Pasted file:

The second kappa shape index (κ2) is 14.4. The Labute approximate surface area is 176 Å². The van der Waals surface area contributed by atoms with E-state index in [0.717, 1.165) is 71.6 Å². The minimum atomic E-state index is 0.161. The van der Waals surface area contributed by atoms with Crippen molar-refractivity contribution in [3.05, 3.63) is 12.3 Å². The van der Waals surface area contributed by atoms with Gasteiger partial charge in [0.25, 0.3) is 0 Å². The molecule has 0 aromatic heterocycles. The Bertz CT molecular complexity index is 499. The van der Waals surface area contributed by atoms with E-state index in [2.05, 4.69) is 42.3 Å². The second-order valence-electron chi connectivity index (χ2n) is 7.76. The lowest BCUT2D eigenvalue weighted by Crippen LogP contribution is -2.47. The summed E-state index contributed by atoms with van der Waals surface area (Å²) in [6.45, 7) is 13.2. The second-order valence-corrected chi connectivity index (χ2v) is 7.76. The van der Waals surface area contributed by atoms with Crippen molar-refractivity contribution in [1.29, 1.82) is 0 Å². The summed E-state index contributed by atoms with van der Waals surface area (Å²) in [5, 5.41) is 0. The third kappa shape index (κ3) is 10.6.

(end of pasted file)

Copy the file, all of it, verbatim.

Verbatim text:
The second kappa shape index (κ2) is 14.4. The Labute approximate surface area is 176 Å². The van der Waals surface area contributed by atoms with E-state index in [0.717, 1.165) is 71.6 Å². The minimum atomic E-state index is 0.161. The van der Waals surface area contributed by atoms with Crippen molar-refractivity contribution in [3.05, 3.63) is 12.3 Å². The van der Waals surface area contributed by atoms with Gasteiger partial charge in [0.25, 0.3) is 0 Å². The molecule has 0 aromatic heterocycles. The Bertz CT molecular complexity index is 499. The van der Waals surface area contributed by atoms with E-state index in [2.05, 4.69) is 42.3 Å². The second-order valence-electron chi connectivity index (χ2n) is 7.76. The lowest BCUT2D eigenvalue weighted by Crippen LogP contribution is -2.47. The summed E-state index contributed by atoms with van der Waals surface area (Å²) in [6.45, 7) is 13.2. The second-order valence-corrected chi connectivity index (χ2v) is 7.76. The van der Waals surface area contributed by atoms with Crippen molar-refractivity contribution in [1.29, 1.82) is 0 Å². The summed E-state index contributed by atoms with van der Waals surface area (Å²) in [5, 5.41) is 0. The third kappa shape index (κ3) is 10.6.